That said, most newer vehicles are available with the latest safety technologies, which make them safer than the cars we grew up hooning around the high school parking lot.

A Little Background On Crossovers

Back in the late 1970s, a French company named Matra decided it was time to jump into the fast-growing off-roader craze that started a few years earlier with the debut of the new Range Rover. The result of that brain trust came to be known as the Matra Rancho, which to the modern eye looks an awful lot like a Land Rover Discovery with two doors and larger windows. Though it meets the modern criteria to be a crossover, it was never sold in the United States. That leaves us with the AMC Eagle. Yes, that AMC. 

A couple of years after Matra rolled out the Rancho, AMC was in dire straits. Knowing that it needed a new product, but lacking the funds to do so the “right” way, AMC borrowed some four-wheel-drive parts from Jeep, which it owned at the time. The struggling automaker slapped them under one of its cars, the Hornet, for testing. That, somehow, ended up being successful, so the company used the same concept to create a lifted wagon that came to be known as the Eagle. 

Crossovers are generally more spacious than cars.
Depositphotos

Crossovers are generally more spacious than cars.

Crossovers Today 

In their purest form, crossovers today most closely resemble scaled-down SUVs, with similar proportions and intended purposes. They’re sold in all price ranges and by nearly all major automakers. Here are a few of the most popular in each price range:

Affordable

Mid-Range/Premium

High-End

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Body-on-frame vehicles are SUVs, not crossovers.
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Body-on-frame vehicles are SUVs, not crossovers.

FAQs 

You’ve got questions, The Drive has answers! 

Q. Are Crossovers More Expensive Than Cars?

A. In general, yes, but there’s no rule that says they have to cost more. Crossovers are usually more expensive because they are larger, carry more equipment, and because automakers know their popularity will result in better margins at the bottom line.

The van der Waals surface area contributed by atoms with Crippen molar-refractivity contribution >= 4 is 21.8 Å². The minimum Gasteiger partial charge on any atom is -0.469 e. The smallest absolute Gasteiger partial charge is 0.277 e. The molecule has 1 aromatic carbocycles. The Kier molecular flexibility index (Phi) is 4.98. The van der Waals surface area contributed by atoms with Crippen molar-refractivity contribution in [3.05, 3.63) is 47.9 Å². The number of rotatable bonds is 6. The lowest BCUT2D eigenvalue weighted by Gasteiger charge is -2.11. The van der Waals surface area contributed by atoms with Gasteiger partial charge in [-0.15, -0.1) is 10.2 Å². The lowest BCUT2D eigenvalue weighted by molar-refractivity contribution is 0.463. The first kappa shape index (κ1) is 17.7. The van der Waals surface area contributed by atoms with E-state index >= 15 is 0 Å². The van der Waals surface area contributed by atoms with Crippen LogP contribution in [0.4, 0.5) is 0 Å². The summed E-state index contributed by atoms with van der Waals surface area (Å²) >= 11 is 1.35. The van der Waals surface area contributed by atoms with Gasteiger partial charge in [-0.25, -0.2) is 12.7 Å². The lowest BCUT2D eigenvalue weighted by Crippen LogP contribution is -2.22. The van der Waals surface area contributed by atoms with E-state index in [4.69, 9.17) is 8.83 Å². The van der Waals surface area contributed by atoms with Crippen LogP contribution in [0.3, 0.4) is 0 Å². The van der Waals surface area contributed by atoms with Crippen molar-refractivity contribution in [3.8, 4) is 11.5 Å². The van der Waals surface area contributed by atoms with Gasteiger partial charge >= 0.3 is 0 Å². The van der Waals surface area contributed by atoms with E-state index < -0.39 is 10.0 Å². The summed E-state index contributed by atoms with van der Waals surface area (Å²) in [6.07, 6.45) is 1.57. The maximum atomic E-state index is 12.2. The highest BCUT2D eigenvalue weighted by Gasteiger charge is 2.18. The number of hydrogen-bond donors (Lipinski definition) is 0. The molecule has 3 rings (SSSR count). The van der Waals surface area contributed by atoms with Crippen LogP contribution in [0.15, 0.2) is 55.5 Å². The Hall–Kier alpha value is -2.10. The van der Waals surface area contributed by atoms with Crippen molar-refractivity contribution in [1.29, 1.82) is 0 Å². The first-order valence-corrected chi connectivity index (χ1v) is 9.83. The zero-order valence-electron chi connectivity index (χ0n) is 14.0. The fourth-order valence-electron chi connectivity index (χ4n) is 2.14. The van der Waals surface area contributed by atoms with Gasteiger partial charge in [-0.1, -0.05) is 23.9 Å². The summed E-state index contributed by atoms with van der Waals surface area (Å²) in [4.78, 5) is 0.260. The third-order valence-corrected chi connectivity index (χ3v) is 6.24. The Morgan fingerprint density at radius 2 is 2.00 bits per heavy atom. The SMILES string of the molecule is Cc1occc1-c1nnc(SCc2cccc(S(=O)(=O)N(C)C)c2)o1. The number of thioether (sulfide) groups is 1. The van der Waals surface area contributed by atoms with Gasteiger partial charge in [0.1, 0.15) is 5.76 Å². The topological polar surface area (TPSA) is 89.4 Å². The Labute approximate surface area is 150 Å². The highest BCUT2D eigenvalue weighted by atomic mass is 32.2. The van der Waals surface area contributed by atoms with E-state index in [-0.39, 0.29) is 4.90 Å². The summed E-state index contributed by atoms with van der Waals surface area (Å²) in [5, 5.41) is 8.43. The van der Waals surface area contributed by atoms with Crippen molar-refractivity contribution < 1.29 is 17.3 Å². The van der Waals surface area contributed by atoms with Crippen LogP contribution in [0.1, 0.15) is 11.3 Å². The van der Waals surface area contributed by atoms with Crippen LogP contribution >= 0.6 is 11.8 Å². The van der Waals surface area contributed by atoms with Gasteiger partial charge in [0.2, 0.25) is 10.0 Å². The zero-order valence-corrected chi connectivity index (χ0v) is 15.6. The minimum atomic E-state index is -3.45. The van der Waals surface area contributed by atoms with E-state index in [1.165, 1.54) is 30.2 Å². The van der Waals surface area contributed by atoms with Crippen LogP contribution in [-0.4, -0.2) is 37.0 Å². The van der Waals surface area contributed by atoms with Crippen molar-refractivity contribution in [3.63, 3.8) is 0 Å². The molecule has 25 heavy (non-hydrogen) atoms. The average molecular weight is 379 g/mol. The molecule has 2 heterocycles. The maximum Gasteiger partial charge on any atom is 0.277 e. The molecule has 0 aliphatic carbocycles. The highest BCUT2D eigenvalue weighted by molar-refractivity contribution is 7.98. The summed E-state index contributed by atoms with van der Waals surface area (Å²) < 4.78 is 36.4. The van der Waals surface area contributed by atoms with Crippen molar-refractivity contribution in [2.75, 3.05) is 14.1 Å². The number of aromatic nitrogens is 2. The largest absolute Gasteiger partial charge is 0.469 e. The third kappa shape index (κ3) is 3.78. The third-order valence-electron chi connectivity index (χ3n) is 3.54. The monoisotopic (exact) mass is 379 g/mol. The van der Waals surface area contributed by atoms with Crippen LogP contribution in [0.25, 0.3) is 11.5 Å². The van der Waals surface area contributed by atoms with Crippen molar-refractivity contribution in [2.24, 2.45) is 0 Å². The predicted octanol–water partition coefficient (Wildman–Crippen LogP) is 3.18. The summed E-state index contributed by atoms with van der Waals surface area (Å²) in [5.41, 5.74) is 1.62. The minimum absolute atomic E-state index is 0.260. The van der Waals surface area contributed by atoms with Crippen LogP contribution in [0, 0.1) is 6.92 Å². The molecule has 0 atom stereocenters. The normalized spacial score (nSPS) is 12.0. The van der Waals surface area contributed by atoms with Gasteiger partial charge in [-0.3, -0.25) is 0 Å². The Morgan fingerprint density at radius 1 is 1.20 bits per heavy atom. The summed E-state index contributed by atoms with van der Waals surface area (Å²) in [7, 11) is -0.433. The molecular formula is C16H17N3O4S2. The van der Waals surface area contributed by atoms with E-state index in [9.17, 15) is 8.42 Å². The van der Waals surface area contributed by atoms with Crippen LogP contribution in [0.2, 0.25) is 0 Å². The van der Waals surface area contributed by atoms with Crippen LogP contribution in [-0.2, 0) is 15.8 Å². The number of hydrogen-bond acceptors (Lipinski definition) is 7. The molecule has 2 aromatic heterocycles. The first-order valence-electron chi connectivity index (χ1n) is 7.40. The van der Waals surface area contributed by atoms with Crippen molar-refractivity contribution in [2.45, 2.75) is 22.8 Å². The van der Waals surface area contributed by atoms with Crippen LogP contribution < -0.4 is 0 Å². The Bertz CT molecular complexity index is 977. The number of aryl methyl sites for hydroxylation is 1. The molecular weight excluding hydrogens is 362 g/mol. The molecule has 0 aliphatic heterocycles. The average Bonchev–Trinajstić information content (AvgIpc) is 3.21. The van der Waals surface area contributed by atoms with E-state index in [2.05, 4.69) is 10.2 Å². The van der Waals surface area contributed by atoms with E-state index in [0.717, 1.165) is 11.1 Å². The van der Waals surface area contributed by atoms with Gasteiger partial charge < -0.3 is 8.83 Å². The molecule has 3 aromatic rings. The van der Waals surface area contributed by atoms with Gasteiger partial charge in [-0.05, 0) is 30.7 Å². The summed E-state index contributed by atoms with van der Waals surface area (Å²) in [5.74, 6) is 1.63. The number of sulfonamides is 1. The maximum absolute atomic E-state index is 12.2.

Q. Ok, But What About Minivans?

A. The Drive’s editors are parents, too, so we’re firmly on the pro-minivan team here. Buying a van is a choice that only you can make, but in reality, there are very few people that actually care what kind of car you drive, so buy what makes you happy.

Q. That’s Cute, I’m Still Buying A Crossover.

A. You’re more than welcome to buy a crossover, but don’t be surprised if you decide to go shopping for a sedan in the future, only to find… more crossovers. Automakers are driven by dollar signs, which for them means making the vehicles that people buy the most. If more and more folks opt for a crossover, you can bet that the automakers will take note and slow down the production of cars. 

This is already happening, as companies like Ford have moved away from making cars, almost completely, in favor of building more and more crossovers, trucks, and SUVs.

Let’s Talk, Comment Below To Talk With The Drive’s Editors!

We’re here to be expert guides in everything How-To related. Use us, compliment us, yell at us. Comment below and let’s talk! You can also shout at us on Twitter or Instagram, here are our profiles.

Jonathon Klein: Twitter (@jonathon.klein), Instagram (@jonathon_klein)

Tony Markovich: Twitter (@T_Marko), Instagram (@t_marko)

Chris Teague: Twitter (@TeagueDrives), Instagram (@TeagueDrives)